TT Talk - Good practice in handling packaged dangerous goods
The TT Club has issued its updated guide to risk management in relation to the International Maritime Dangerous Goods (IMDG) Code, based on amendment 34-08. unloading and in transit via different modes of transport. Codes have been developed for individual modes under an overall United Nations umbrella and the IMDG Code is the applicable publication for sea carriage.
'The importance of compliance in the handling of packaged dangerous goods for international transit can't be over-emphasised', states Peregrine Storrs-Fox, TT Club's Risk Management Director. This latest guide, jointly produced by TT Club and ICHCA International, provides a quick reference to the marking and summary documentary requirements based on Amendment 34-08 of the IMDG Code, which became mandatory on 1 January 2010.
A high proportion of international packaged cargoes are deemed to have the potential to be dangerous to those who work in the supply chain. Despite this, millions of tonnes of such goods are safely transported every year, primarily due to international standards specifying how these commodities, whose properties vary widely, can safely be handled during packing, loading and
Up-dated every two years by the International Maritime Organization (IMO), this Code specifies the ways in which dangerous goods are classified, packaged, marked and labelled, documented, stowed, secured and segregated inside freight containers and ro-ro vehicles; plus the relevant 'placarding' on the outside as well as stowage and segregation on the terminal and on-board the ship. A basic essential is for the goods to be properly classified and there are nine classes in the UN classification system. Once identified, the Code then specifies in detail the correct way of handling each substance.
Compliance with the IMDG Code by all the parties concerned is crucial to the safe receipt, handling, stowage and conveying of packaged dangerous goods. ICHCA International first published an explanatory document for its members on the IMDG Code in 1992 and has updated it every two years in line with amendments to the Code. Together with TT Club it has now re-published two pocket cards, as part of this latest guide and these appear under their appropriate covers. The first card (coded 'IIL/1') deals with documentation and specifies what detailed description must be included in declarations made by the shipper, according to the class of the substance or article. The second card ('IIL/2') shows all the various labels/placards, signs and marks that are appropriate in each case. Both pocket cards are intended to be carried and used as a reference during the working day.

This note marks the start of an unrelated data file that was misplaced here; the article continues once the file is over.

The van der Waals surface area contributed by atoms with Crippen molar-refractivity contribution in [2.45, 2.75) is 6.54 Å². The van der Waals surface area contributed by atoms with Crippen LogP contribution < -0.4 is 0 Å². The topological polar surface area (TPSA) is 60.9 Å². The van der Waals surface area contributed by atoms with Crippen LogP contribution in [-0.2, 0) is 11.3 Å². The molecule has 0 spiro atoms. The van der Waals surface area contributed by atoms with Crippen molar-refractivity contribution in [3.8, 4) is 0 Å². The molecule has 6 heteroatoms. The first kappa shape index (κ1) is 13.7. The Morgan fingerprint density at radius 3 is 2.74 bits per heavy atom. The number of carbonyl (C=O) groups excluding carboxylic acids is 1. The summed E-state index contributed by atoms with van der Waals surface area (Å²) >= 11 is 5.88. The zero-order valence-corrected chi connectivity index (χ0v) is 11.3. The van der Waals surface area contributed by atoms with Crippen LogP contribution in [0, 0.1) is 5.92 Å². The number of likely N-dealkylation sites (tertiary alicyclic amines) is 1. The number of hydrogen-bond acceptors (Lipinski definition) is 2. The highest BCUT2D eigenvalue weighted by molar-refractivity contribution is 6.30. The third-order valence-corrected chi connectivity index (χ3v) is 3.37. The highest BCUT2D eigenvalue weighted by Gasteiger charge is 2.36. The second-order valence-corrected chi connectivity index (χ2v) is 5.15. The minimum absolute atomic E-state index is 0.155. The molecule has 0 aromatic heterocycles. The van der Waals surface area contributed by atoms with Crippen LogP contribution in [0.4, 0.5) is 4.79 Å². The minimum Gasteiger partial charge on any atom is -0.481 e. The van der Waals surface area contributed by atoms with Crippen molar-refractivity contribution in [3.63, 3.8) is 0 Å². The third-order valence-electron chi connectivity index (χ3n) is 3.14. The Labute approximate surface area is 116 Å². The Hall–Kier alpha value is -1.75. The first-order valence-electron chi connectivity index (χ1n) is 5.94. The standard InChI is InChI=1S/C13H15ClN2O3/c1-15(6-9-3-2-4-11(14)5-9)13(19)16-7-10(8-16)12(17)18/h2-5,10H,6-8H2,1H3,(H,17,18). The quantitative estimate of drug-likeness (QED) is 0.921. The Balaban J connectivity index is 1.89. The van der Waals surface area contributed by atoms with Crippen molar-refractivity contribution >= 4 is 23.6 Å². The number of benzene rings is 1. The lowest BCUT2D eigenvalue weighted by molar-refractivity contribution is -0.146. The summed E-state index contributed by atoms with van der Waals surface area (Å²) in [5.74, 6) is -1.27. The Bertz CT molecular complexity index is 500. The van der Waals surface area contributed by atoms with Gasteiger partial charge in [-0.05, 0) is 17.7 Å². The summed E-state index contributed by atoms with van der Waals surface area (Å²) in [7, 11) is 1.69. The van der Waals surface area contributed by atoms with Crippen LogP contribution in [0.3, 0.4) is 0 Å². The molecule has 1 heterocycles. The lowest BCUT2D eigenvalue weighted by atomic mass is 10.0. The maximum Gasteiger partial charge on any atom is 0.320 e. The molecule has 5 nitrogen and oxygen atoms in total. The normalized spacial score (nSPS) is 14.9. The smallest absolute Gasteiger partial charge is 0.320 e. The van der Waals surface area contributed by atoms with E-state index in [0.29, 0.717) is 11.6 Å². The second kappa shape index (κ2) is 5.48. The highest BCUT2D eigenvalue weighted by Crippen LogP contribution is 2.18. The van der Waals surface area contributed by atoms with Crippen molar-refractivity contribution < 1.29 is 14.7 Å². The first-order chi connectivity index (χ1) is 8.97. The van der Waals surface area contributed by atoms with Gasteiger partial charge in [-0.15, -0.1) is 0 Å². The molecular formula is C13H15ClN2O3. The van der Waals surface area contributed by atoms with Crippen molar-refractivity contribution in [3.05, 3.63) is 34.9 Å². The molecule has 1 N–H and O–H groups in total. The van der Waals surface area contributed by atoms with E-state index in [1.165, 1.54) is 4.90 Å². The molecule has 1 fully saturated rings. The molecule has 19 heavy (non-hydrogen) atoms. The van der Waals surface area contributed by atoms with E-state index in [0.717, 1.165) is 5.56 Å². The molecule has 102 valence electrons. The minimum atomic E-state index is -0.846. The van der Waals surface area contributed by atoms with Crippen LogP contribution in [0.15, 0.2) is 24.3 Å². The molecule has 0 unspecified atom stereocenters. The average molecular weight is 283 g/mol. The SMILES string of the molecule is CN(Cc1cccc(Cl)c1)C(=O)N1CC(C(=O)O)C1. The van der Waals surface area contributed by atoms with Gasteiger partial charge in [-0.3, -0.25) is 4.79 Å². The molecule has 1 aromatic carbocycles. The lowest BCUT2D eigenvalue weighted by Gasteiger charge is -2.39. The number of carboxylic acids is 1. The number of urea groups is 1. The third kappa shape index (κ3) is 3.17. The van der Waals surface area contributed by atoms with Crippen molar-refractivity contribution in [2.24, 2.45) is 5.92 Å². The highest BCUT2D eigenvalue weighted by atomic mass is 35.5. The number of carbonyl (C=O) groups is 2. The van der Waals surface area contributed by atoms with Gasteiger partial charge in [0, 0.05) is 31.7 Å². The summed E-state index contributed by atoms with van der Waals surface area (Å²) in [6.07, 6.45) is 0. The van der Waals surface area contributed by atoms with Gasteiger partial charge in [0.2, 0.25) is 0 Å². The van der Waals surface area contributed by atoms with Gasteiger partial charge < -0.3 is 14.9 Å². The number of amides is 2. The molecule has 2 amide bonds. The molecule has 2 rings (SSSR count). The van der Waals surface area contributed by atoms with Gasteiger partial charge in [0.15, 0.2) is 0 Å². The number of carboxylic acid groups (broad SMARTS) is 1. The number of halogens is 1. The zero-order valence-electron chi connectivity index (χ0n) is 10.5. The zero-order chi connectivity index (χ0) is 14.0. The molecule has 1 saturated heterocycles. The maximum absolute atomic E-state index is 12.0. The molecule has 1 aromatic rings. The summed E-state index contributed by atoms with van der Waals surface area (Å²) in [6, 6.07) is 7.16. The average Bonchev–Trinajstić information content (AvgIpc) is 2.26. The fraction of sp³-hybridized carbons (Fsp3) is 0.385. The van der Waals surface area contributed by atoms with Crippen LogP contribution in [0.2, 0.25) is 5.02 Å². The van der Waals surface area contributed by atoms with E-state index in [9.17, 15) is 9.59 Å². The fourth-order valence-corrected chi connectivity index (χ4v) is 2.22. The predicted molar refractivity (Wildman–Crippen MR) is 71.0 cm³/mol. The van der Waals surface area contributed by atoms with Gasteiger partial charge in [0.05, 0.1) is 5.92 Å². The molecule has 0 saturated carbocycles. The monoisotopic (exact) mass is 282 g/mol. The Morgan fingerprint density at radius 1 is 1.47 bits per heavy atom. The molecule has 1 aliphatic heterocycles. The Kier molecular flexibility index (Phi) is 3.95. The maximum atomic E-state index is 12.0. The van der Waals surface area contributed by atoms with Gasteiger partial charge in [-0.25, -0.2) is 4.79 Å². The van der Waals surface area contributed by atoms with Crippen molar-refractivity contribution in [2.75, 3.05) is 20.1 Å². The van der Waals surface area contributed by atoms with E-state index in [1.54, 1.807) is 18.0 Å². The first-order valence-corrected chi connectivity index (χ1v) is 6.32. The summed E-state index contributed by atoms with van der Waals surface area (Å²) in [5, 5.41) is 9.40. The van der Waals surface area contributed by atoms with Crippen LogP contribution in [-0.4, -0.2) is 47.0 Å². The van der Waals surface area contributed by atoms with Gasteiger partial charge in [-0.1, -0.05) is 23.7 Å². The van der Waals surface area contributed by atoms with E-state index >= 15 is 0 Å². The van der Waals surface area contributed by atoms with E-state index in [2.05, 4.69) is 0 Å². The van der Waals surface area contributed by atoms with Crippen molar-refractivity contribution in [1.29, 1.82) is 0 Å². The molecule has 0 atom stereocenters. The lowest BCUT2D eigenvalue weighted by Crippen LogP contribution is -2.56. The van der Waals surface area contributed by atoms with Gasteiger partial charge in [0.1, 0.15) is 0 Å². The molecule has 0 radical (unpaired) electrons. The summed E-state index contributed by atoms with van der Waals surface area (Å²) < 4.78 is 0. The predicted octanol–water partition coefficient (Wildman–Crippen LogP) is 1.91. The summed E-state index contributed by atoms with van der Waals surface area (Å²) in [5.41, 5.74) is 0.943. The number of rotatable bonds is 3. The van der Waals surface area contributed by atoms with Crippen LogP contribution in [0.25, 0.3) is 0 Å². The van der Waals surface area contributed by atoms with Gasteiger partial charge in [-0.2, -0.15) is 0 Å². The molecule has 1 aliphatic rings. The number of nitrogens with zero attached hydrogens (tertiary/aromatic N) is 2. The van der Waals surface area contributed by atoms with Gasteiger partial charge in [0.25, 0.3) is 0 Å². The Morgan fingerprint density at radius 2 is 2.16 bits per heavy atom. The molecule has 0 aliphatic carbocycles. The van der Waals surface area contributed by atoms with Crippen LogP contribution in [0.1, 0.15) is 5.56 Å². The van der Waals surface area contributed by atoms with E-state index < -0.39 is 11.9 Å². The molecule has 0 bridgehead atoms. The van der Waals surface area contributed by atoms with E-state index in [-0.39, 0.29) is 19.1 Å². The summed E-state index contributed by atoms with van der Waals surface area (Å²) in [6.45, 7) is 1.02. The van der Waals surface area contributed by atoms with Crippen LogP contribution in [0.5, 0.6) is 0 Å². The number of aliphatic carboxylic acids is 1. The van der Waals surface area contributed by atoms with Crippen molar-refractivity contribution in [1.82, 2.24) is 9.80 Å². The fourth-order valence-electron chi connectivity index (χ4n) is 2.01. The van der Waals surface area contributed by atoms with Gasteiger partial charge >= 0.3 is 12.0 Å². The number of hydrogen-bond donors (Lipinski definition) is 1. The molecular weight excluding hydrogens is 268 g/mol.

The guide comes both in printed form and as a PDF, the latter providing links to related information. The PDF is downloadable from the publications menu on the Home page of the TT Club website at www.ttclub.com. It is also possible to request the printed version free of charge. However, a contribution to production costs may be required for larger orders. Please follow the instructions on the website for ordering printed copies. The guide is also available from ICHCA International Ltd at www.ichca.com.
As previously highlighted by TT Club, the latest amendment to the IMDG Code includes a mandatory provision for the training of shore-side workers, critically for personnel working for shippers, agents, forwarders, consolidators and others dealing with the goods and documents prior to entering the supply chain. The TT Club and ICHCA International have both advised their members to inform their shipper customers of this requirement and have highlighted the Exis Technologies e-learning package as one way of supporting appropriate function-specific training.
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Five international freight transport and cargo handling organisations are collaborating on the production of new guidance on packing standards for freight containers and other cargo transport units. The Container Owners Association, the Global Shippers Forum, the International Cargo Handling Co-ordination Association, the TT Club and the World Shipping Council are co-operating on a range of activities to further the adoption and implementation of crucial safety practices throughout the global supply chain.